by Simon Briffa | 10 March 2017
This week is National Apprenticeship week 2020 and it’s a perfect time to celebrate apprenticeships and what they bring to individuals, the economy and employers across the UK. The onboarding process is daunting for everyone, but for an apprentice who is likely to have very little work experience, it must be incredibly intimidating.
- Introductions (to the immediate team) – make sure you take the time to introduce your apprentice to their immediate team members by name and also provide a brief overview of their role.
- Introductions (to the wider team) – briefly introduce your apprentice to the wider team and the business. If you work in a large office or team, try not to introduce every single person by name at this stage. They may feel pressured to remember everyone and feel embarrassed to approach them at a later date if they forget. Introduce teams and departments or divisions. Explain that there will be an opportunity over the coming weeks to meet everybody individually.
- Desk, computer, emails and phones – spend time explaining how to log in or get access to the work computer. Make sure they have access to emails (where appropriate) ensuring they take notes so they can do this themselves going forward. Determine how familiar they are with typical computer programmes, such as Outlook, Word and Excel – for example, don’t expect your apprentice to know how to use Outlook. Most will be used to using email providers such as Gmail and Yahoo. Also, your new employee might need a quick tutorial on how to use the phone system. Think about things such as whether or not you have to dial 9 for an outside line and how to put a call on hold in case they need to ask a question.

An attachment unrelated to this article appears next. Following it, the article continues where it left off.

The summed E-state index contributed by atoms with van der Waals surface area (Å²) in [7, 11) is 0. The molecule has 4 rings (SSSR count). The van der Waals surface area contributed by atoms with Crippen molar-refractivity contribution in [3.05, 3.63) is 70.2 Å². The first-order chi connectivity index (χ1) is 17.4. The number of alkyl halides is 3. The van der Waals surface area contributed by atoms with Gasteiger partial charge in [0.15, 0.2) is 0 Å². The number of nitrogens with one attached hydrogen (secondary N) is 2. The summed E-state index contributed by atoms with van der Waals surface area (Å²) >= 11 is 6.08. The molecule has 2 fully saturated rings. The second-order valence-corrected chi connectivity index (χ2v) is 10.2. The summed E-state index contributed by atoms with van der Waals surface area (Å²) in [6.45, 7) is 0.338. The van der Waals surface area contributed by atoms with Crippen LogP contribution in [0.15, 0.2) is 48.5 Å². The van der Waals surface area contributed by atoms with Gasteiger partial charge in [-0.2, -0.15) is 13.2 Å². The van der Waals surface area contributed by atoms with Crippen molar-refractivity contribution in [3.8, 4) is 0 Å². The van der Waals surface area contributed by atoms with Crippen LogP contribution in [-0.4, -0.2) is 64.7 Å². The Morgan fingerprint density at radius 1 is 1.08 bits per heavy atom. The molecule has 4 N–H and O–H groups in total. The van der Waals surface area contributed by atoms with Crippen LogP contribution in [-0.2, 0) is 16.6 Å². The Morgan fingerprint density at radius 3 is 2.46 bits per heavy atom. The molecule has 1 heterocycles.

- Company policies and procedures – most companies will have standard policies and procedures regarding things such as health and safety, email and internet usage. As with any new starter, you should encourage your new starter to read these policies thoroughly, but make sure you explain why they are important. Any prevalent information they need to know should be covered as part of their induction. For example, is there a policy regarding personal mobile phone usage that they may need to be aware of?
- Office etiquette – depending on whether or not your new member of staff has worked in an office before, you may need to go through some office etiquette guidelines that they may not be aware of. For example, brew rounds, whether lunch times are staggered, whether employees are expected to answer each other’s phones, what the policy is on stationery – there’s a plethora of ‘unwritten rules’ that would be beneficial to outline from day one, to help them start with their best foot forward.
- Create a timetable – often, new employees can feel overwhelmed with the introduction of new processes, new surroundings and new people so it can be useful to discuss with your apprentice what you expect them to be doing on a day-to-day basis. Establishing a weekly planner for the apprentice can be particularly helpful in managing their (and your) time.